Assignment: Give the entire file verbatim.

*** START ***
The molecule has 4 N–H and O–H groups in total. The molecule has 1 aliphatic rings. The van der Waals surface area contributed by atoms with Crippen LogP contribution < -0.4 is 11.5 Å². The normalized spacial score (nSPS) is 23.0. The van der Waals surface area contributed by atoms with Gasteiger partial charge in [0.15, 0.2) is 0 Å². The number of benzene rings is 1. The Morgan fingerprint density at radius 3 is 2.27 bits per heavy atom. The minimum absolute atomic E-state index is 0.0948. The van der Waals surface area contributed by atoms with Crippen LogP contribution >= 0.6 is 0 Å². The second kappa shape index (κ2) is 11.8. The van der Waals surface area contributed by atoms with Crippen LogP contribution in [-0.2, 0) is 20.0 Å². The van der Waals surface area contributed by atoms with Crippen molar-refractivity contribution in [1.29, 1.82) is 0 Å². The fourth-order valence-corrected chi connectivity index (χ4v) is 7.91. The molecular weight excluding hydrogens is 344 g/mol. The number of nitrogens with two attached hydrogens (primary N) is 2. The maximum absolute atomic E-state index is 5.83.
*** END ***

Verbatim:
The molecule has 4 N–H and O–H groups in total. The molecule has 1 aliphatic rings. The van der Waals surface area contributed by atoms with Crippen LogP contribution < -0.4 is 11.5 Å². The normalized spacial score (nSPS) is 23.0. The van der Waals surface area contributed by atoms with Gasteiger partial charge in [0.15, 0.2) is 0 Å². The number of benzene rings is 1. The Morgan fingerprint density at radius 3 is 2.27 bits per heavy atom. The minimum absolute atomic E-state index is 0.0948. The van der Waals surface area contributed by atoms with Crippen LogP contribution >= 0.6 is 0 Å². The second kappa shape index (κ2) is 11.8. The van der Waals surface area contributed by atoms with Crippen LogP contribution in [-0.2, 0) is 20.0 Å². The van der Waals surface area contributed by atoms with Crippen molar-refractivity contribution in [1.29, 1.82) is 0 Å². The fourth-order valence-corrected chi connectivity index (χ4v) is 7.91. The molecular weight excluding hydrogens is 344 g/mol. The number of nitrogens with two attached hydrogens (primary N) is 2. The maximum absolute atomic E-state index is 5.83.